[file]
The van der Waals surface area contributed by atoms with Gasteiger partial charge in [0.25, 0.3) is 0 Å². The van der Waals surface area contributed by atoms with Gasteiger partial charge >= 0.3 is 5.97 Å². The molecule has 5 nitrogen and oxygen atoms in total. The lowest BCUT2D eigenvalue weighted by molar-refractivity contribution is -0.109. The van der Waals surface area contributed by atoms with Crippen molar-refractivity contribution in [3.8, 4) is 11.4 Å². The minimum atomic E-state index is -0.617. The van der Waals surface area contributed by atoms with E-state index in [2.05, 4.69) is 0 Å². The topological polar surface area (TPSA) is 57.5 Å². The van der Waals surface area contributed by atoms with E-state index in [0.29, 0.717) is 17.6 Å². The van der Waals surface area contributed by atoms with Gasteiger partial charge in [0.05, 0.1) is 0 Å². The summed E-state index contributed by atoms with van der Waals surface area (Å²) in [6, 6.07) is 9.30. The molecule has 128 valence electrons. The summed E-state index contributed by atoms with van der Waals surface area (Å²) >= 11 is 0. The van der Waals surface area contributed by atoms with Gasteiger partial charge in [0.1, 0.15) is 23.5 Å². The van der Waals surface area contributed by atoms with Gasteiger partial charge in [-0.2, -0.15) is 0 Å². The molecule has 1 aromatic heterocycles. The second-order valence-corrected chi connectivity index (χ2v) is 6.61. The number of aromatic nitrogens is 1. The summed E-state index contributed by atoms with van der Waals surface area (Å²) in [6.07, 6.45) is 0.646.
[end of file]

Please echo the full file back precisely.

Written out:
The van der Waals surface area contributed by atoms with Gasteiger partial charge in [0.25, 0.3) is 0 Å². The van der Waals surface area contributed by atoms with Gasteiger partial charge >= 0.3 is 5.97 Å². The molecule has 5 nitrogen and oxygen atoms in total. The lowest BCUT2D eigenvalue weighted by molar-refractivity contribution is -0.109. The van der Waals surface area contributed by atoms with Crippen molar-refractivity contribution in [3.8, 4) is 11.4 Å². The minimum atomic E-state index is -0.617. The van der Waals surface area contributed by atoms with E-state index in [2.05, 4.69) is 0 Å². The topological polar surface area (TPSA) is 57.5 Å². The van der Waals surface area contributed by atoms with E-state index in [0.29, 0.717) is 17.6 Å². The van der Waals surface area contributed by atoms with Gasteiger partial charge in [0.05, 0.1) is 0 Å². The summed E-state index contributed by atoms with van der Waals surface area (Å²) in [6, 6.07) is 9.30. The molecule has 128 valence electrons. The summed E-state index contributed by atoms with van der Waals surface area (Å²) >= 11 is 0. The van der Waals surface area contributed by atoms with Gasteiger partial charge in [0.1, 0.15) is 23.5 Å². The van der Waals surface area contributed by atoms with Gasteiger partial charge in [-0.2, -0.15) is 0 Å². The molecule has 1 aromatic heterocycles. The second-order valence-corrected chi connectivity index (χ2v) is 6.61. The number of aromatic nitrogens is 1. The summed E-state index contributed by atoms with van der Waals surface area (Å²) in [6.07, 6.45) is 0.646.